Not all memories are sweet. Some memories leave behind terrible impact on the life of the sufferer, which can lead to a permanent scar on his/her mind. Traumatic events such as commonplace misfortunes, natural disasters, being trapped in a war zone, witnessing bloodshed or death of a loved one can be few reasons for distress which can affect a person’s life. These traumatic situations can give rise to a mental disability called post-traumatic stress disorder (PTSD).
The National Center for PTSD (NCPTSD) is observing June as the PTSD Awareness Month to educate Americans about the existence of PTSD and its possible treatment options. In fact, for a better awareness about PTSD, the United States Senate has designated June 27 as the National PTSD Awareness Day.
Previous studies have linked PTSD with risks of developing rheumatoid arthritis (RA) in males, especially those who were involved in warfare or witnessed massive destruction and chaos in a war zone. Now, a study by the Harvard Medical School in Boston and the National Institutes of Health (NIH), published in the journal Arthritis Care & Research in February 2016, tried to understand the impact of PTSD on women and evaluate any possible association of this disorder with RA.
PTSD symptoms in women and RA
In the study, titled “Post-Traumatic Stress Disorder and Risk for Incident Rheumatoid Arthritis,” the researchers attempted to evaluate the link between increasing signs of PTSD and RA among women and understand the role of smoking in exacerbating the condition.
The scientists examined 54,224 respondents who had participated in the Nurses’ Health Study II, during 1989-2011. In the study, which ran over a period of 22 years, the participants were required to provide the necessary details in the Brief Trauma Questionnaire and were screened for possible PTSD symptoms. They were then grouped in accordance with trauma exposure and other signs of PTSD. The participants who experienced RA symptoms prior to the study and those who refused to respond were excluded from the study. The researchers eventually analyzed only 239 respondents with increasing symptoms of RA from 1989 to 2011.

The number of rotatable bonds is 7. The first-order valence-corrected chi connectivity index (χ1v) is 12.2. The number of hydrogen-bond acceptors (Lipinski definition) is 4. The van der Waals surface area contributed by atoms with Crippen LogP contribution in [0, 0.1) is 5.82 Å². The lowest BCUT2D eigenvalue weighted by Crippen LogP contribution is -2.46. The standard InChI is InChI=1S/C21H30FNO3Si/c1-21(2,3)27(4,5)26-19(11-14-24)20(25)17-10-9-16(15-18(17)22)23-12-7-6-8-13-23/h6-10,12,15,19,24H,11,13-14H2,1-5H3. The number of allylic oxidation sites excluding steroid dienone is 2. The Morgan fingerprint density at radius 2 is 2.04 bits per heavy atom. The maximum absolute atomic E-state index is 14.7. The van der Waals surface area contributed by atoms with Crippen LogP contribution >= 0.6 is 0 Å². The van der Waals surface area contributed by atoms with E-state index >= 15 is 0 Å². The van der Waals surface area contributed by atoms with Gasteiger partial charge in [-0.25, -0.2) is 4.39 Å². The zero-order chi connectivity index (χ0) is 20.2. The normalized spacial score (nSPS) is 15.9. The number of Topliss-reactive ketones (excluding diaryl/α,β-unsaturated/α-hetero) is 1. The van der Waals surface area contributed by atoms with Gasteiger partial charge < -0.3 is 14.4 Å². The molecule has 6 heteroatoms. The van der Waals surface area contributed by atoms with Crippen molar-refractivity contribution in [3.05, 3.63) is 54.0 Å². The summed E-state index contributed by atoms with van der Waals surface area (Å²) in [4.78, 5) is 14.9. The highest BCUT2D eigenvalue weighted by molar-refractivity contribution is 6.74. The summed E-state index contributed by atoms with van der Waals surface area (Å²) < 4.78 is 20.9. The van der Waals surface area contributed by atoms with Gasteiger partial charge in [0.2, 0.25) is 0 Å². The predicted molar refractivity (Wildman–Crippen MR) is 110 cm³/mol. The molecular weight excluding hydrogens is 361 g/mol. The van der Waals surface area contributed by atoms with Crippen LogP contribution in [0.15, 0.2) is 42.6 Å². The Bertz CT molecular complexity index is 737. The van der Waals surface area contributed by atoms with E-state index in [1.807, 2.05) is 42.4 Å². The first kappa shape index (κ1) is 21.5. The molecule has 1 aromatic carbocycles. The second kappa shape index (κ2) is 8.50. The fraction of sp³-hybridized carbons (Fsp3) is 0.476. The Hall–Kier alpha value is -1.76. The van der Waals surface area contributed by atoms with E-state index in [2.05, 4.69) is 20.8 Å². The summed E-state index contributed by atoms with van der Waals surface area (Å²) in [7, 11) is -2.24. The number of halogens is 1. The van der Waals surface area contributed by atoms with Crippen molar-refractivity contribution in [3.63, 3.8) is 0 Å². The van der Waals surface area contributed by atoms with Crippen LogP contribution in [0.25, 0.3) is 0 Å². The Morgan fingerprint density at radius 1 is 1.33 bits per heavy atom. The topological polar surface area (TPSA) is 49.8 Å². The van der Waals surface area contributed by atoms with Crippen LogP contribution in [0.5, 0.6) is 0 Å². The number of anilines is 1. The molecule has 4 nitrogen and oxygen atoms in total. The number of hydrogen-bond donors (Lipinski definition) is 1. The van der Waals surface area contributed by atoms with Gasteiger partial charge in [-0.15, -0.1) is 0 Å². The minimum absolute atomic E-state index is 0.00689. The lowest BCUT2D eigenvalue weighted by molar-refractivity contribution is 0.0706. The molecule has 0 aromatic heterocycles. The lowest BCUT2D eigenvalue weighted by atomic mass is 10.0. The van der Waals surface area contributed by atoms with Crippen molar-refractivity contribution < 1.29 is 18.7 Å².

After adjusting the details of the respondents, based on age, race and socio-economic status, the scientists observed that the women who witnessed four or more symptoms of PTSD had a hazard ratio of 1.76 for acquiring RA, when contrasted with those who showed no signs of PTSD.
Thus, there was an increase in the risk for developing RA with an aggravation in the symptoms of trauma/PTSD. Moreover, the hazard ratio remained high when smoking habits of the participants were also considered. However, the scientists found that the hazard ratio remained unchanged for women who smoked before being afflicted with PTSD.
Elaborating on the findings of the study, the authors said, “We found that women with probable PTSD were at an increased risk for developing RA. This association was not substantially altered by the inclusion of smoking in a multivariable model.” The findings indicated that there is a viable association between increase in the number of PTSD symptoms and the risk of developing RA in women. The findings held true for both the seropositive and seronegative RA subgroups.
Road to recovery
For those dealing with stress or PTSD, daily life can be extremely debilitating. Stress can lead to bad decision-making power. However, it can be treated, and a vast majority of people can be helped with specialized professional care.
If you or your loved one has been suffering from PTSD or any other mental illness, you may get in touch with experts from the 24/7 Mental Health Helpline for more information about one of the best mental illness treatment centers available. You may call at our 24/7 helpline number (855) 653-8178 or chat online for further expert advice on various mental health treatment facilities available in your vicinity.